Friday, May 27, 2011

Project Failure: Cobb's Paradox

Cobb’s Paradox states, “We know why projects fail; we know how to prevent their failure – so why do they still fail?”. PMI has recently published its latest Pulse of the Profession survey which shows some improvements on the 2008 and 2006 results but not much. Nearly half the projects surveyed in 2010 still failed to meet time and cost targets.

However, the PMI survey did highlight a stark difference between high performing organizations with a better than 80% success rate, and low performing organizations with a greater than 40% fail rate. And, the survey also clearly showed the processes typically used by the high performing organizations (and ignored by low performing organizations) are straightforward to implement and use; they include:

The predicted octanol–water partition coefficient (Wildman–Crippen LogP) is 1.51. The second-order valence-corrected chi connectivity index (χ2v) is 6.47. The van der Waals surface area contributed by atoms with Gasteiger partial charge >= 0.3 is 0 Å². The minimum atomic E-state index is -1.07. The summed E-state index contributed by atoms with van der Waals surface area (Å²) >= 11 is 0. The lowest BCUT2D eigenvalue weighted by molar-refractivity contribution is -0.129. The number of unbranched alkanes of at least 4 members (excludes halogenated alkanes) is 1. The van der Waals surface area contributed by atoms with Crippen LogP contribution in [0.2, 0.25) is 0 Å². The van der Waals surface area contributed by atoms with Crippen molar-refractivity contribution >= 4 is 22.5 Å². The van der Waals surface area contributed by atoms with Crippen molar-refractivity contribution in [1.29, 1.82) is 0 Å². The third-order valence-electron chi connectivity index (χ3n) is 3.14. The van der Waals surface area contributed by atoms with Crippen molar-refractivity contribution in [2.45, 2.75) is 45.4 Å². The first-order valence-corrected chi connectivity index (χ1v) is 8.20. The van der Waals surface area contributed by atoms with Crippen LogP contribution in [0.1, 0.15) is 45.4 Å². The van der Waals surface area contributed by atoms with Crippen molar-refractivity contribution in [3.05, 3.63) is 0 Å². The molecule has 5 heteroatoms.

• Using standardized project management processes.
  • Establishing a process to mature project, program and portfolio management practices.
  • Using a process to increase project management competency.
  • Employing qualified project management
So, given the tools are available, the knowledge is available, and the value has been consistently demonstrated; why are organizations still prepared to squander $millions on failed projects rather than investing a fraction of that amount in simple systems that can significantly improve the value they deliver to their stakeholders?

Read full article by Lynda Bourne for PM Hut:

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